The World Health Organization delegation visited Tajikistan during two weeks. Patrick O’Connor, Head of the WHO COVID-19 mission in Tajikistan, said that in an ideal scenario, it would be necessary to test everyone and quarantine infected persons.

“Given the limitations, we are trying to rationally use the potential and test those in high-risk zones. We are testing those who have been hospitalized, or those with symptoms,” said the WHO representative.

According to him, WHO recommends Tajikistan to expand its testing potential, not only in Dushanbe, but also in cities and regions, including testing in mobile laboratories.

According to Saida Umarzoda, Deputy Minister of Health and Social Protection, Tajikistan today has 44,000 tests provided by Russia, China and Germany.

Since February, according to the Ministry of Health, about 8 thousand people have been tested. According to Umarzoda, the Federal Service for Surveillance on Consumer Rights Protection and Human Wellbeing (Rospotrebnadzor) provided mobile laboratories for Tajikistan to mobilize the testing process. Currently, they are in Khatlon region.

Saida Umarzoda. Photo: asiaplustj.info
Saida Umarzoda. Photo: asiaplustj.info

“If we strengthen our potential and increase proficiency level of our laboratory staff, we can expand laboratory diagnostics. Also, we are discussing the issue of private laboratories’ involvement in the testing process,” says Saida Umarzoda.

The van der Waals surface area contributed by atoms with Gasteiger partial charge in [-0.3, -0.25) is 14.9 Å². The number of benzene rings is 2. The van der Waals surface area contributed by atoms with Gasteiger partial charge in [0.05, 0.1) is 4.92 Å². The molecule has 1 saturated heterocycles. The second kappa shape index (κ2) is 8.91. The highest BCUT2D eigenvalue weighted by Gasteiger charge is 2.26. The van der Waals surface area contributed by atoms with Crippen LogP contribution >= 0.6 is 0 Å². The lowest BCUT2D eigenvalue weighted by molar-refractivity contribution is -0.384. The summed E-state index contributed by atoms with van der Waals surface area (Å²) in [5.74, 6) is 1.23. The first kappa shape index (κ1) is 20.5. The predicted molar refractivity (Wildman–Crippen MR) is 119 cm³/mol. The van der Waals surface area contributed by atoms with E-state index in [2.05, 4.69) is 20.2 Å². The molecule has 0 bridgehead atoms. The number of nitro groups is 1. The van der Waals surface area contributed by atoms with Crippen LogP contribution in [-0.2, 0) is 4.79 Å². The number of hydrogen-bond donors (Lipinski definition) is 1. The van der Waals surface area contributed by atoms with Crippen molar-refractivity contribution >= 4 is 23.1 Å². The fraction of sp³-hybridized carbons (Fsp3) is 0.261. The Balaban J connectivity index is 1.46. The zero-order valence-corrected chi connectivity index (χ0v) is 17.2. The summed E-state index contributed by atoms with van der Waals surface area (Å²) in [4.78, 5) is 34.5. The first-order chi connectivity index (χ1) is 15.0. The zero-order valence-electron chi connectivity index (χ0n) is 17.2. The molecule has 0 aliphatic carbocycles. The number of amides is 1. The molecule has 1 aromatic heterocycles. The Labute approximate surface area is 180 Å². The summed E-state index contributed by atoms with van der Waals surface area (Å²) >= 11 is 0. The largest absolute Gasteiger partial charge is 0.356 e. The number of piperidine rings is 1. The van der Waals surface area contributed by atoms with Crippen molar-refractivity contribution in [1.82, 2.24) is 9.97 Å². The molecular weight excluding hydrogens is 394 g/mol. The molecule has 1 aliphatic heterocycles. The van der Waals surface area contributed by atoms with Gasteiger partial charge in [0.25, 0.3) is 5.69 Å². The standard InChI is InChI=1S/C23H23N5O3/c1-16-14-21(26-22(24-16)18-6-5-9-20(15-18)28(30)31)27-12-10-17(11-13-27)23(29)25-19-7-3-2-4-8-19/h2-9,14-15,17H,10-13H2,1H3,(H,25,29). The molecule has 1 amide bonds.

It has been a week and a half since Anora got tested, but she still does not know the results. Anora was able to do computed tomography, which confirmed pneumonia and a ground glass opacity (GGO) symptom (area of increased attenuation in the lung), which could be caused by coronavirus. According to the examination, doctors have already prescribed the treatment.

“It is good that I was immediately isolated in a separate room, and did not allow my relatives to come in. If necessary, they come in to my room wearing gloves and masks. If I waited for the test result, I could infect a lot of people,” concluded Anora.


This article was prepared as part of the Giving Voice, Driving Change – from the Borderland to the Steppes Project.